Art at work
Nothing breaks the tedium like secret sculpting
Years ago, I was the company proofreader at a book publisher in Minneapolis, and my cubicle was in the geography department, where the editors were often bored and desperate for any diversion from the deadly dull geography books they cranked out. That’s where the art comes in.
The geography department had its own bathroom, where extra rolls of toilet tissue were simply stacked on the toilet tank. I love tableaux and in those days was usually willing to create one whenever I could, on a table or the floor or anywhere. One day when the supply of tissue had recently been replenished and the rolls were piled willy-nilly, I decided to stack them more deliberately, in a large pyramid as I recall.
The next day when I went into the bathroom, the toilet tissue was arranged in twin towers of three stacks each, vaguely reminiscent of Marina City in Chicago, if that means anything to you. So I made two pyramids. The next day three smaller pyramids appeared. Then several short stacks, and so on.
Stacking rolls of toilet paper sounds goofy, I suppose, and even now I remember how much fun it was and the challenges of trying to avoid exposure. I loved it. Nobody knew who was rearranging the toilet paper, except the other creators, and they knew only about their own involvement. The office layout was such that monitoring the bathroom was difficult, and the continual rearrangement of the toilet-paper rolls went on anonymously for weeks.
In order not to blow my cover, I didn’t change the arrangement every time I went into the bathroom, and if anyone was nearby when I did, I’d leave the rolls as they were. Unpredictable and crafty was I.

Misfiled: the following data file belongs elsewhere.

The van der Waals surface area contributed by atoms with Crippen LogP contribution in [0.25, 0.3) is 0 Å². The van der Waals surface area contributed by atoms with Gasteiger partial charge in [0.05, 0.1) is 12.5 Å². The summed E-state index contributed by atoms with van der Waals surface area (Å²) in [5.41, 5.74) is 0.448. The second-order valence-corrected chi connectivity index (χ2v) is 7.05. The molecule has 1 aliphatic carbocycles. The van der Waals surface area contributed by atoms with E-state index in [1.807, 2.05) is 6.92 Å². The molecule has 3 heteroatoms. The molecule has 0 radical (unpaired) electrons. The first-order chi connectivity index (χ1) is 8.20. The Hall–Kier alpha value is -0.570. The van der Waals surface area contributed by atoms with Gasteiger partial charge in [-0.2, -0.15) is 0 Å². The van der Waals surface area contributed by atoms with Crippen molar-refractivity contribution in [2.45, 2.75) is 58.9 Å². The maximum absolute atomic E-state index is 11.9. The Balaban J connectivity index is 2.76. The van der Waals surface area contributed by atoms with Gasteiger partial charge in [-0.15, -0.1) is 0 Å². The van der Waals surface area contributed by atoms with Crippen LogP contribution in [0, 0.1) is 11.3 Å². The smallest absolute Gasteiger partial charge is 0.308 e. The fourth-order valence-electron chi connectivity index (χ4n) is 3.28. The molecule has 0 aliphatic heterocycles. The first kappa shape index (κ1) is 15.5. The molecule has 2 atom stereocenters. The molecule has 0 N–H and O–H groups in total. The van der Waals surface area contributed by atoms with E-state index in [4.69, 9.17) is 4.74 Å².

After several weeks of anonymous design and redesign, building and rebuilding, the rolls of toilet paper became a departmental obsession, and the staff began trying earnestly to find out who the artist was. A single artist was suspected, since the only people who knew there were more than one were those who were doing it, and we weren’t talking.
Meanwhile the rolls of paper kept changing—to irregular arrangements, to horizontal patterns, to a layer of rolls placed on their sides, to more towers and cylinders and rectangles, and on and on. It was great. My masterpiece was a single leaning tower that ended in a corner at the ceiling. Try it.
Sometimes I changed the patterns as often as I could, so if you went in the bathroom five times a day, you might see five different arrangements.
Eventually at an impromptu and thoroughly ad hoc staff meeting, the others confronted me. Most of them had done it only once or twice. One junior editor had confessed to being a repeat culprit, but she was obviously not alone, and I was the only one unaccounted for. Busted! And for the most fun I ever had at that joint until I got my own office. Perfect.